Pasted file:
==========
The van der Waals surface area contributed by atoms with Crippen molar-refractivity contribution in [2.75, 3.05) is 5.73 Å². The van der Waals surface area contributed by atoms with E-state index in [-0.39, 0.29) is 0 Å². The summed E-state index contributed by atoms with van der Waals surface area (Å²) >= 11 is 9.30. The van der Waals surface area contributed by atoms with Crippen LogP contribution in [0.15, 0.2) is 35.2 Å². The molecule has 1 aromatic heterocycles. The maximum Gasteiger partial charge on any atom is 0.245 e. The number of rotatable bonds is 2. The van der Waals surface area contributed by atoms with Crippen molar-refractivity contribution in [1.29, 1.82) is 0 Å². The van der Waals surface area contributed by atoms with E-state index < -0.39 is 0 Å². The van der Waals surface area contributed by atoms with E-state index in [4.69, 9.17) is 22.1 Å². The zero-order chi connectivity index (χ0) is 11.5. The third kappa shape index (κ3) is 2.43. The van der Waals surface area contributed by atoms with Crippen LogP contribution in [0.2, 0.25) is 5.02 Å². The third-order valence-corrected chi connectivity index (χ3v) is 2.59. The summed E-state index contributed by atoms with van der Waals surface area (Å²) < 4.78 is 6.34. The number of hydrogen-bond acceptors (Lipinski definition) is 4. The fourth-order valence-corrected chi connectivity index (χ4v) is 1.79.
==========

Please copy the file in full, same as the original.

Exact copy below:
The van der Waals surface area contributed by atoms with Crippen molar-refractivity contribution in [2.75, 3.05) is 5.73 Å². The van der Waals surface area contributed by atoms with E-state index in [-0.39, 0.29) is 0 Å². The summed E-state index contributed by atoms with van der Waals surface area (Å²) >= 11 is 9.30. The van der Waals surface area contributed by atoms with Crippen LogP contribution in [0.15, 0.2) is 35.2 Å². The molecule has 1 aromatic heterocycles. The maximum Gasteiger partial charge on any atom is 0.245 e. The number of rotatable bonds is 2. The van der Waals surface area contributed by atoms with Crippen molar-refractivity contribution in [1.29, 1.82) is 0 Å². The van der Waals surface area contributed by atoms with E-state index < -0.39 is 0 Å². The van der Waals surface area contributed by atoms with E-state index in [4.69, 9.17) is 22.1 Å². The zero-order chi connectivity index (χ0) is 11.5. The third kappa shape index (κ3) is 2.43. The van der Waals surface area contributed by atoms with Crippen LogP contribution in [0.2, 0.25) is 5.02 Å². The third-order valence-corrected chi connectivity index (χ3v) is 2.59. The summed E-state index contributed by atoms with van der Waals surface area (Å²) < 4.78 is 6.34. The number of hydrogen-bond acceptors (Lipinski definition) is 4. The fourth-order valence-corrected chi connectivity index (χ4v) is 1.79.